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Topic: Bike Shopping Tomorrow and KBB question  (Read 483 times)

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jbs80106
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« on: January 26, 2021, 11:59:26 am »

Hi All!  Been awhile for me.  Going to check out a Sprint ST 1050 tomorrow.  Looks pretty excellent condition.  BUT...KBB says expect average price for a 'good' 2008 ST 1050 is ~$4700.  The bike is listed as ~$6500.

I can start negotiating.  Obviously don't want to overpay.  I see one for sale here in Cali for $4600, 2005 model with some mods -- alas I'm in Alabama...so....

Thoughts or suggestions on how strong a KBB bike price is?

Thanks!

 
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« Reply #1 on: January 26, 2021, 12:46:10 pm »

All I can say is this isn't the best economy. So ultimately the value of something is only what someone else is willing to pay for it. Find out how long the bike has been advertised. That may give you a very good leverage point to negotiate from.
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« Reply #2 on: January 28, 2021, 12:48:29 pm »

Thanks!!!
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« Reply #3 on: January 28, 2021, 01:55:35 pm »

Also consider mileage, maintenance and any "farkles" that might have been added previously.

Or plan to buy the one in California and have a helluva "getting to know you" ride home  Inlove
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« Reply #4 on: February 02, 2021, 11:46:54 am »

FWIW -- the 2004-2007 had a different subframe / pillion seat -- that tended to crack if the saddelbags and (especially) top box were overloaded.  

2004-2005 had sprag clutch issues? if you kept trying to start it with bad gas??...  those kinds of things don't factor into kbb price when comparing a 2005 to a 2008 for instance...      
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« Reply #5 on: February 06, 2021, 02:39:23 pm »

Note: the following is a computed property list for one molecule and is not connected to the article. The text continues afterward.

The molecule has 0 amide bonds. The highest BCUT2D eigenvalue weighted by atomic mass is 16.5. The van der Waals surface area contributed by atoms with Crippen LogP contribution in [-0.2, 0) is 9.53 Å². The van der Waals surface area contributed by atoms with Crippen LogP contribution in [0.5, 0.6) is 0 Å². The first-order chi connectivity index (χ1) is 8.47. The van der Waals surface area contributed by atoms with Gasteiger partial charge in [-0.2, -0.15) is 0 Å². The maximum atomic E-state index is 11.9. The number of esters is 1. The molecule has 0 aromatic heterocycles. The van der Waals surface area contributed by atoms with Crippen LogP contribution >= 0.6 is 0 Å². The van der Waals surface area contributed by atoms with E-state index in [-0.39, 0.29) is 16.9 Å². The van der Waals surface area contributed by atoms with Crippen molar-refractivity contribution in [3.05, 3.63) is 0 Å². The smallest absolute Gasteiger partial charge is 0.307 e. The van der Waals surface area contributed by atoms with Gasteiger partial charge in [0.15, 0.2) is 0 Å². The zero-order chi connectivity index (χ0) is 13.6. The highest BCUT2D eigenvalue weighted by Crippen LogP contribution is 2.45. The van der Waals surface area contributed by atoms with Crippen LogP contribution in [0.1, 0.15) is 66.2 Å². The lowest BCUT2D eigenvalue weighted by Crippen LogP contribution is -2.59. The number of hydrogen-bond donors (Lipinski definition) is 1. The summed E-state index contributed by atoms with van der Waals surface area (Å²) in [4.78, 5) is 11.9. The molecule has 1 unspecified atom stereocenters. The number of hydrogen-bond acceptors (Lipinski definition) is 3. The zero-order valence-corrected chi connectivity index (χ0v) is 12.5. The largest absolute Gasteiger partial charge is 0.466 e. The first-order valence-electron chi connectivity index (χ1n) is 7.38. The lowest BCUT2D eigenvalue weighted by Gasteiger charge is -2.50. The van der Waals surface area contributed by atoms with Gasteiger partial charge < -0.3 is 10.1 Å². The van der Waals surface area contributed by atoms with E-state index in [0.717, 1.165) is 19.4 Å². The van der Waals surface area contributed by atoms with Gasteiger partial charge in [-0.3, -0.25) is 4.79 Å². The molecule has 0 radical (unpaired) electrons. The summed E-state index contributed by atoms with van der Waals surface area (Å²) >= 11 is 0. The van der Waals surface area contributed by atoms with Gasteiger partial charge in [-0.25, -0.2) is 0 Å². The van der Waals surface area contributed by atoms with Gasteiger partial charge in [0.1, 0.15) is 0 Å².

All I can say is this isn't the best economy. So ultimately the value of something is only what someone else is willing to pay for it. Find out how long the bike has been advertised. That may give you a very good leverage point to negotiate from.


I used to curb cars for a second income. I had a friend who was in finance and would sell me their repossessed or returned vehicles for what was owing on them. Just to be clear these were pristine used vehicles with few miles on them. While I had access to book prices. When you pay bluebook price for something you are basically paying full retail price of which a dealer lives by. In the real world (bad economy) where you have many people trying to get out of a car loan who may have just lost their job, asking blue book price for something is almost a pipe dream. Dealers can get away with blue book pricing but offer things like financing etc where the average seller can't offer those things. I remember during one of our famous oil industry busts here, I was buying & selling year old cars below black book (dealer wholesale pricing). During those same times, our auto trader magazine used to be as thick as a bible with toys for sale.

Blue has some very good advice for you here. So ultimately the value of something is only what someone else is willing to pay for it.
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« Reply #6 on: February 06, 2021, 03:55:02 pm »



Blue has some very good advice for you here. So ultimately the value of something is only what someone else is willing to pay for it.



unfortunately with many toys -- people also have strong emotional attachments and are unwilling to lower the price to market values.  I know I won't sell my toys to a lowballer, but I might to some poor kid who approached me the right way and I thought would cherish them...    

And when I've gotten "toys" from other people at a great price -- I make sure to send them pictures and stories about the toy for a while...  even let them come back and ride for nostalgia's sake.  
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